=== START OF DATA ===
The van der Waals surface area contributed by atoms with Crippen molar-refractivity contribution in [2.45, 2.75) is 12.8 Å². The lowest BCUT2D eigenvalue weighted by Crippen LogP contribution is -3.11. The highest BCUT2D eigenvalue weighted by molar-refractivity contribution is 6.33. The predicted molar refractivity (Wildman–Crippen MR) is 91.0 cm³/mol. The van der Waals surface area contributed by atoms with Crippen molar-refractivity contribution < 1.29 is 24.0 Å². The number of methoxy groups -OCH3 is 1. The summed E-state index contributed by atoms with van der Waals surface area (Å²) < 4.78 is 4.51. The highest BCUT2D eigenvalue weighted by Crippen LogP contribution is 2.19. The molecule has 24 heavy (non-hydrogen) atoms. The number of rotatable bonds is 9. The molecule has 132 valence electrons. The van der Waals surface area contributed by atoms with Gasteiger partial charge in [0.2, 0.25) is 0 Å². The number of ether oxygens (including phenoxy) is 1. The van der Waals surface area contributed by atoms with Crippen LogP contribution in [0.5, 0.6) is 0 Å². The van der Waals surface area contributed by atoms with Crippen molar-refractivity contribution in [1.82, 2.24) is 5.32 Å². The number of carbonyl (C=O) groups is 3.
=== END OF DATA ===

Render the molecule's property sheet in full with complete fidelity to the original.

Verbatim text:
The van der Waals surface area contributed by atoms with Crippen molar-refractivity contribution in [2.45, 2.75) is 12.8 Å². The lowest BCUT2D eigenvalue weighted by Crippen LogP contribution is -3.11. The highest BCUT2D eigenvalue weighted by molar-refractivity contribution is 6.33. The predicted molar refractivity (Wildman–Crippen MR) is 91.0 cm³/mol. The van der Waals surface area contributed by atoms with Crippen molar-refractivity contribution < 1.29 is 24.0 Å². The number of methoxy groups -OCH3 is 1. The summed E-state index contributed by atoms with van der Waals surface area (Å²) < 4.78 is 4.51. The highest BCUT2D eigenvalue weighted by Crippen LogP contribution is 2.19. The molecule has 24 heavy (non-hydrogen) atoms. The number of rotatable bonds is 9. The molecule has 132 valence electrons. The van der Waals surface area contributed by atoms with Gasteiger partial charge in [0.2, 0.25) is 0 Å². The number of ether oxygens (including phenoxy) is 1. The van der Waals surface area contributed by atoms with Crippen LogP contribution in [0.5, 0.6) is 0 Å². The van der Waals surface area contributed by atoms with Crippen molar-refractivity contribution in [1.82, 2.24) is 5.32 Å². The number of carbonyl (C=O) groups is 3.